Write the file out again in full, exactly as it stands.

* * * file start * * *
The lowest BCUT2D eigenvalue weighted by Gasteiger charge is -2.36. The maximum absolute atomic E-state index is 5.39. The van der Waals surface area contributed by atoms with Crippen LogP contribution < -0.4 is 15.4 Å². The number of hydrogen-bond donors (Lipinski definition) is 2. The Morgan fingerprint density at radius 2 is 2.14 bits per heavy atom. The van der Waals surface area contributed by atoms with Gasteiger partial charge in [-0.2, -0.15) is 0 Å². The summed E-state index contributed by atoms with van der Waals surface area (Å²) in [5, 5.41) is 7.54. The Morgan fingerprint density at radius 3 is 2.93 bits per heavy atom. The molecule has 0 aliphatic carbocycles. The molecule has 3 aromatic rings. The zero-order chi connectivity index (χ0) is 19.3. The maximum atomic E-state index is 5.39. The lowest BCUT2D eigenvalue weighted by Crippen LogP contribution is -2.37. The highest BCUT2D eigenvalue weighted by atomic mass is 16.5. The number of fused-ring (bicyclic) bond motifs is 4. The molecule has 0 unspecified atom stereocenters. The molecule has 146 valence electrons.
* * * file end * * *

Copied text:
The lowest BCUT2D eigenvalue weighted by Gasteiger charge is -2.36. The maximum absolute atomic E-state index is 5.39. The van der Waals surface area contributed by atoms with Crippen LogP contribution < -0.4 is 15.4 Å². The number of hydrogen-bond donors (Lipinski definition) is 2. The Morgan fingerprint density at radius 2 is 2.14 bits per heavy atom. The van der Waals surface area contributed by atoms with Gasteiger partial charge in [-0.2, -0.15) is 0 Å². The summed E-state index contributed by atoms with van der Waals surface area (Å²) in [5, 5.41) is 7.54. The Morgan fingerprint density at radius 3 is 2.93 bits per heavy atom. The molecule has 0 aliphatic carbocycles. The molecule has 3 aromatic rings. The zero-order chi connectivity index (χ0) is 19.3. The maximum atomic E-state index is 5.39. The lowest BCUT2D eigenvalue weighted by Crippen LogP contribution is -2.37. The highest BCUT2D eigenvalue weighted by atomic mass is 16.5. The number of fused-ring (bicyclic) bond motifs is 4. The molecule has 0 unspecified atom stereocenters. The molecule has 146 valence electrons.